Ohio University president Lori Stewart Gonzalez  (photo © Ohio University / by Ben Siegel)
Ohio Life

Lori Stewart Gonzalez on Being Ohio University’s First Female President

When she took the college’s top office in 2023, the longtime educator became the first woman to helm Ohio University. 

Lori Stewart Gonzalez made history on July 1, 2023, by becoming Ohio University’s first female president since the school was founded in 1804. She grew up in the small Appalachian town of Mount Vernon, Kentucky, where her father — a first-generation college student — instilled in her the value of education and the importance of giving back.

“He was a great supporter of people throughout the community, and education was one of his life’s passions,” Gonzalez says. “I think I inherited that from him for sure.”

Her father’s push for her to pursue an education eventually led Gonzalez to a 35-year-long career in public higher education, starting as an assistant professor and working her way up to her current position — a background that made her a well-qualified candidate to lead Ohio University.

“I think people were also pleased that I happen to be a woman,” Gonzalez says. “Diversity in leadership is always important.”

We talked with Gonzalez about her approach to leadership, connections between her hometown and Athens and her passion for public higher education.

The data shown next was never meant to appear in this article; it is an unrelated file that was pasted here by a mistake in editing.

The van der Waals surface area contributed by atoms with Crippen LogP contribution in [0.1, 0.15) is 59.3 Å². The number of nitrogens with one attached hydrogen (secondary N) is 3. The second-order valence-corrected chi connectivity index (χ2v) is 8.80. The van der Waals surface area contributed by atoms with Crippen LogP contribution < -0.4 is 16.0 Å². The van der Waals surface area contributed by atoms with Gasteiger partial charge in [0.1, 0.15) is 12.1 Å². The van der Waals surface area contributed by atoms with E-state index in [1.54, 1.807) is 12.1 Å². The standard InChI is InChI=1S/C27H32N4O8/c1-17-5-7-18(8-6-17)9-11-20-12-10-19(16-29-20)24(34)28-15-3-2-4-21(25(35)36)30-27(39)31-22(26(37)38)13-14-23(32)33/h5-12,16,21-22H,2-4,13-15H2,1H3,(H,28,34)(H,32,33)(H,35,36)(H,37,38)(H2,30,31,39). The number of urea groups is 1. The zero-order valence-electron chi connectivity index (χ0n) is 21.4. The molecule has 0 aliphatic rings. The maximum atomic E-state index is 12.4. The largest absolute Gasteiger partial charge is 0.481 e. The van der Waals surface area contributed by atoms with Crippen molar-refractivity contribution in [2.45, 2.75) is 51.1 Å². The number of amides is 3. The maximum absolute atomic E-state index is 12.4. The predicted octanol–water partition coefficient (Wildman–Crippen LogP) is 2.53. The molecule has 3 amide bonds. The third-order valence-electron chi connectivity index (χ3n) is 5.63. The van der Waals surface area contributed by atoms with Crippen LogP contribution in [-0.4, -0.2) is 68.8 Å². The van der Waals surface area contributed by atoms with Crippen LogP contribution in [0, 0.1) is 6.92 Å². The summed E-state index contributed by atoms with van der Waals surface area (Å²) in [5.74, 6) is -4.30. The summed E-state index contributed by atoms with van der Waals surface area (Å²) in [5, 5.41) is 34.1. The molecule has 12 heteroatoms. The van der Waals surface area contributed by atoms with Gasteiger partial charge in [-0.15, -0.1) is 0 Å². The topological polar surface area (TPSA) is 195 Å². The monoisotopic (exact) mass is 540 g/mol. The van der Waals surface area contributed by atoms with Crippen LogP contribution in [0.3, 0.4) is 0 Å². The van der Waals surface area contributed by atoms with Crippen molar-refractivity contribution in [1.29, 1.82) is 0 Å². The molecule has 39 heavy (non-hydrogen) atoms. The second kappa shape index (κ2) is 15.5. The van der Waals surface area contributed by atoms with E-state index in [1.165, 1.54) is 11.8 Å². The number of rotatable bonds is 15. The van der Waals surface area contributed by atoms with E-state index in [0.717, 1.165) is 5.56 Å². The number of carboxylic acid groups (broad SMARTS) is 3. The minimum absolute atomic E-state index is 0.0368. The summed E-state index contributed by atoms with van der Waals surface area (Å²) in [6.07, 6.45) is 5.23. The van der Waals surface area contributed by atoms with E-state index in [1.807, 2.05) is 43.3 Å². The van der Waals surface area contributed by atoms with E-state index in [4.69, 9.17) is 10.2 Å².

How did you develop your leadership style?
I think leadership is about always looking inward to see what your strengths are. I’ve done that throughout my career, and I think it comes from something as fundamental as enjoying being around people, believing in the transformational power of higher education and working to support those people who bring that experience to our students.

What similarities have you found between your hometown and Athens?
What I see, no matter where you go in small towns across Appalachia, is a pride of place. That spirit of being proud of where you’re from and wanting to take care of it is something that resonates across all of Appalachia. We have such strong roots in family, in our history, in our music, in our culture, in the foods we eat and in the quilts we make. Part of my learning curve has been seeing where the cultures differ a little bit.

Why is public higher education a focus for you?
I think it’s the way we level the playing field. We give our students a chance to come in and provide them support so they’re successful. We educate the workforce for the future. We can give opportunities to students who are talented and passionate and brilliant but might not otherwise have a pathway toward higher education. That’s really important for me as an individual. That’s when my individual passion can meld with my passion for the work.

For more information, visit ohio.edu